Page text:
That controversy is covered in “It’s Still Elementary”, as well as the process of making the “It’s Elementary”; the progress of the :cough: “homosexual agenda” inherent therein; the way the kids who actually experienced that education feel about it today; and issues faced by leaders who tried to get the film shown to educators in their communities. One thing that particularly struck me was the apparently frequent allegation, made by people who didn’t want “It’s Elementary” shown to teachers, that gay and lesbian issues simply weren’t “important enough” to be worth covering in school. School administrators — who didn’t see themselves as at all bigoted, but simply pragmatic — frequently argued that what’s “necessary” is readin’, writin’, and ‘rithmetic. So of course, since it didn’t fit into that box, they figured training teachers to address gay and lesbian issues wasn’t worth doing.

The reason this caught my attention was that I’ve encountered that argument before. People, even open-minded people who don’t consider themselves to be anti-sex, will frequently argue that quality sex education is simply not something we “need” to be worrying about. Folks will just figure it out, right? Or even if they don’t, raising a generation of sexually confused and ashamed kids is no big deal … right? In fact, this attitude continues — for many people — into adulthood; it’s just phrased differently. As adults, the questions (sometimes stated, but almost always implied) become things like, “Does sexual pleasure really matter?” or “Is it really so important that you explore your sexual needs?”

Now, it’s not that I think everyone should be spending all their time thinking about their sexual needs. I’ve said it before and I’ll say it again — there is no “should”. I wouldn’t want to tell anyone their priorities, and I have no problem with freely choosing to prioritize other things over sex … I mean, I do it all the time. Sex is not the only thing in the world. But I do think that this whole idea, that sexual pleasure is unimportant, goes beyond being a crying shame — it’s positively dangerous. Sex, our sexuality, is important. It’s so deep-rooted, it shapes so many things about us, so much of our approach to our lives … whether we’re aware of it or not. How can we know ourselves if we don’t know our sexuality? How can we live as whole human beings? And why, why should we be expected to repress or subvert or twist up a powerful drive that could be such a source of pleasure and power? The idea that sex is unimportant, “not worth it”, is another manifestation of our cultural stigma against sexuality, and a dangerously subtle one to boot.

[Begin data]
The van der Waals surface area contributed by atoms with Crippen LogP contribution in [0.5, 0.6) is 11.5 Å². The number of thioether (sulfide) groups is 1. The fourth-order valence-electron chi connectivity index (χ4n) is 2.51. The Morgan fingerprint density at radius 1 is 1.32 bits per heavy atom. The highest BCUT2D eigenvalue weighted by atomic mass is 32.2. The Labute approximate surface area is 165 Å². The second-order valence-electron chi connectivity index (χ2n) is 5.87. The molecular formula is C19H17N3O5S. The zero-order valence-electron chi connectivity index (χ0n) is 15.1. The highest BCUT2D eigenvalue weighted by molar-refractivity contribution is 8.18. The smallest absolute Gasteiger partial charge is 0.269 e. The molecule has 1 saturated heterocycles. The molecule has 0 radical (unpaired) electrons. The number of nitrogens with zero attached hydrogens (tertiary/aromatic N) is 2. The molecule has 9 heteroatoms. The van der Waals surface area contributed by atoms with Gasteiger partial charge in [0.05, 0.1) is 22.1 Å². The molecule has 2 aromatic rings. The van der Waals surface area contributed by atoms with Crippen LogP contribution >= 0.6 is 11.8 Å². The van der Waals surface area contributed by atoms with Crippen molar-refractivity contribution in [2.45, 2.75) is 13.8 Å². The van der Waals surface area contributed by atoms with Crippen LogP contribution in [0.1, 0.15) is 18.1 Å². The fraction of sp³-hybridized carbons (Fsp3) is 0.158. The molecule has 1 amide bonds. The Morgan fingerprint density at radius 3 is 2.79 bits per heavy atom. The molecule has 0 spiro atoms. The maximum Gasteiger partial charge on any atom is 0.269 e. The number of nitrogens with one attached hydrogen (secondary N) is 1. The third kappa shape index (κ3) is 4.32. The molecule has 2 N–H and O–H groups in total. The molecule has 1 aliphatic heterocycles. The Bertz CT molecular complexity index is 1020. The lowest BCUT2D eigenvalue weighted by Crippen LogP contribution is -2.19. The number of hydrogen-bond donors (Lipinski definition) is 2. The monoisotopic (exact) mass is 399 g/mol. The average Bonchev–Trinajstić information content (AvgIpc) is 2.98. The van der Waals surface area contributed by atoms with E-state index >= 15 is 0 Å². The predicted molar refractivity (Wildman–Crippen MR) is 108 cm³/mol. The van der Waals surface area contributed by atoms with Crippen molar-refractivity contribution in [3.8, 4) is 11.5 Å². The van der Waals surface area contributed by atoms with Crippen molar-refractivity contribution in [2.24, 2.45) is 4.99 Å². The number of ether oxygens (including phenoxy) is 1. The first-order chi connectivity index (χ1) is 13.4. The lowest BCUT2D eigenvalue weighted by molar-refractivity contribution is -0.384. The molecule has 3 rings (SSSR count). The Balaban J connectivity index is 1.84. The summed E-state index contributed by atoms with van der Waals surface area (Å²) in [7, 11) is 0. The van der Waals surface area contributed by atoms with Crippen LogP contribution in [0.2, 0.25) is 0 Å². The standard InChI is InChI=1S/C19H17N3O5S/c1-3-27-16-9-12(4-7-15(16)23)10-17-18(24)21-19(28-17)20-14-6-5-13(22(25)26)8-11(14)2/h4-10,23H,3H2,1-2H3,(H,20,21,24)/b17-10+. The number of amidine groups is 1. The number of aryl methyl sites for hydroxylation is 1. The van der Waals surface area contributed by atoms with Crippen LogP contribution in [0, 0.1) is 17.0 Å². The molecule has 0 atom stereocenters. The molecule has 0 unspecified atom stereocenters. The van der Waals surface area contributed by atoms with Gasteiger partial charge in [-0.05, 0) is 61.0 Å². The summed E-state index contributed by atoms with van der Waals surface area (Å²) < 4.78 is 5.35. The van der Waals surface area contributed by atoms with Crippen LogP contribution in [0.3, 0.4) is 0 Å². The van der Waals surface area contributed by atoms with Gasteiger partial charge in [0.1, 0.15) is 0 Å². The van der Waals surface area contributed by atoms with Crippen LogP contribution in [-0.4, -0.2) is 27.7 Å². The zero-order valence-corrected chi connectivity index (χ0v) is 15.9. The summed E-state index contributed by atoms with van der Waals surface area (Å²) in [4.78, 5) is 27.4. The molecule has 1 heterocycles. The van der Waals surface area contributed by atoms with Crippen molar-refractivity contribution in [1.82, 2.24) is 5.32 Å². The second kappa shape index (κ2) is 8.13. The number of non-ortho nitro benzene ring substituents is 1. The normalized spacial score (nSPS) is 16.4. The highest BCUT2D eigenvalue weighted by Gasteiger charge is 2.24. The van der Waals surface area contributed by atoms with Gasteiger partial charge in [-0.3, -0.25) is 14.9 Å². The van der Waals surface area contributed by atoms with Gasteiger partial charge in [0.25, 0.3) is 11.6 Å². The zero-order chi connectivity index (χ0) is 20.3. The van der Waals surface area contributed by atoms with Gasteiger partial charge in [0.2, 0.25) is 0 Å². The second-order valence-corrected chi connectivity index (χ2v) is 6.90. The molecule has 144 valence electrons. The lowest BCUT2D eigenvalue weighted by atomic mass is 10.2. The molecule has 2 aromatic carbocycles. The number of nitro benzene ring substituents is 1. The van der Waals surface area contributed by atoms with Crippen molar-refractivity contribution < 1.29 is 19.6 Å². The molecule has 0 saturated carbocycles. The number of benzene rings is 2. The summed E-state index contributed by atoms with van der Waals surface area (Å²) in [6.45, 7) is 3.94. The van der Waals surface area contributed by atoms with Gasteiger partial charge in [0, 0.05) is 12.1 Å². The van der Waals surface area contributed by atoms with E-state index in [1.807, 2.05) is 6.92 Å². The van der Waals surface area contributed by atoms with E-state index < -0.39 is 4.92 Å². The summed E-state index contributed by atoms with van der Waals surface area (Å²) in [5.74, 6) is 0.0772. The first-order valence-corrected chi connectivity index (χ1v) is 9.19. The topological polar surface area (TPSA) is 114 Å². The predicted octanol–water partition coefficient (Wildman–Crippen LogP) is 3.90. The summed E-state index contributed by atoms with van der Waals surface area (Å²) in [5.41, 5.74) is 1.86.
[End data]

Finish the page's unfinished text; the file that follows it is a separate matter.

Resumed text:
One person at the discussion group, after we showed “It’s Still Elementary”, noted that the film (and the educators it highlights) was limited — it didn’t take on bisexuality, or trans. That’s a problem. But I’d argue that there’s a bigger problem — that educators limited themselves, are limiting themselves, to orientations when it would serve us better to create a wider curriculum around general sexuality. But, gasp! We can’t have a curriculum about general sexuality for children! What would happen to kids exposed to ideas of sex?

As it turns out, they’d be fine. Unitarian kids get the best sex education in the country through the Unitarian church, starting in kindergarten, and they amazingly don’t grow up to be axe murderers. The key is that sex education really doesn’t have to be entirely about explicit sex. From the website for Our Whole Lives, the Unitarian sex ed curriculum:

Our Whole Lives helps participants make informed and responsible decisions about their sexual health and behavior. It equips participants with accurate, age-appropriate information in six subject areas: human development, relationships, personal skills, sexual behavior, sexual health, and society and culture. Grounded in a holistic view of sexuality, Our Whole Lives provides not only facts about anatomy and human development, but helps participants to clarify their values, build interpersonal skills, and understand the spiritual, emotional, and social aspects of sexuality.